January 7, 2019 – Under the new tax law, any expenses incurred for providing qualified transportation fringe benefit or transportation and commuting benefit to your employees is no longer tax deductible. Victoria Carlin explains with Q&A on behalf of an employer:
Who cares? I don’t provide any “transportation benefit” to my employees.
If you have a parking lot that your employees can use, then these rules most likely apply to you as well.
The definition of a “qualified transportation fringe benefit” includes commuter highway vehicle (aka Vanpooling), transit passes, qualified bicycle commuting reimbursement, and qualified parking. Qualified parking is any parking provided to employees that the employer pays for either directly or indirectly or owns or leases.
There is a safety exception to the transportation definition, but it is very, very, very narrow.
So now I have to include something else in their W-2?
Well, mostly No. Congress did not eliminate the original rule that these benefits are excludable from the employee’s taxable income as long as they are within a certain monthly limit. With one caveat.
Bike Lane Exception
The one exception is the bicycle commuting reimbursement. For some reason the representatives decided the extra exercise and necessity of dodging traffic were not penalties enough. Effective January 1, 2018, any amount paid to reimburse the employee for bicycle commuting must now be included in their W-2 as wages.
What’s it going to cost me now?
Like everything else in the new tax law, determining what the disallowed amount is going to be is not straight forward and simple. And, also like most everything else, we are still waiting for more guidance from the IRS. A calculation involving actual costs (such as maintenance, snowplowing and other expenses), fair market value, employee cost and the statutory limits, along with an analysis of the value of the benefits received by the employee must be performed.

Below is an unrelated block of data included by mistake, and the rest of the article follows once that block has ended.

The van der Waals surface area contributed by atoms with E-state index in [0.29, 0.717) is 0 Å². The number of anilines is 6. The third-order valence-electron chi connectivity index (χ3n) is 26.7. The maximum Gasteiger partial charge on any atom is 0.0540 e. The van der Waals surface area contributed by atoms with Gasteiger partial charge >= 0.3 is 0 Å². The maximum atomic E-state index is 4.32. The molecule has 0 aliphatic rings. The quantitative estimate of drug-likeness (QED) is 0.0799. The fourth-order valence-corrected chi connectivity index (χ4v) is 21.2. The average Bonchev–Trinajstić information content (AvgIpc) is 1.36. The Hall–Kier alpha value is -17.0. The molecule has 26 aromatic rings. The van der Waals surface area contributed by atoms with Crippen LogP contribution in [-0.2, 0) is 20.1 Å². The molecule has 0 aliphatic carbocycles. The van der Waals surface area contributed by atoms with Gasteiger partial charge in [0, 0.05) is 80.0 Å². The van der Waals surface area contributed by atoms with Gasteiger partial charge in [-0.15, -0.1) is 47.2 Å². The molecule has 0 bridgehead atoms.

Exempts are not Exempt
Unfortunately Congress decided to apply the new rules to everyone. And since tax exempt entities are not affected by the disallowance of a deduction, they added a new twist.
For those who are tax exempt employers, the amounts that would have otherwise been disallowed as an expense are now required to be added into your Unrelated Business Taxable Income (UBTI). Yup! You might have to file a 990-T and pay a tax when you never had to before.
But, on the bright side, all of these new rules are set to magically vanish on January 1, 2026.
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For more information, please contact Victoria S. Carlin at firstname.lastname@example.org.
About the Author
Victoria S. Carlin CPA
Victoria has over 27 years of experience in providing tax consulting, compliance and tax audit representation to closely held businesses, delivering a full range of tax services in federal, multi‐state, and cross-border tax laws and regulations for partnerships, S and C corporations, and individuals.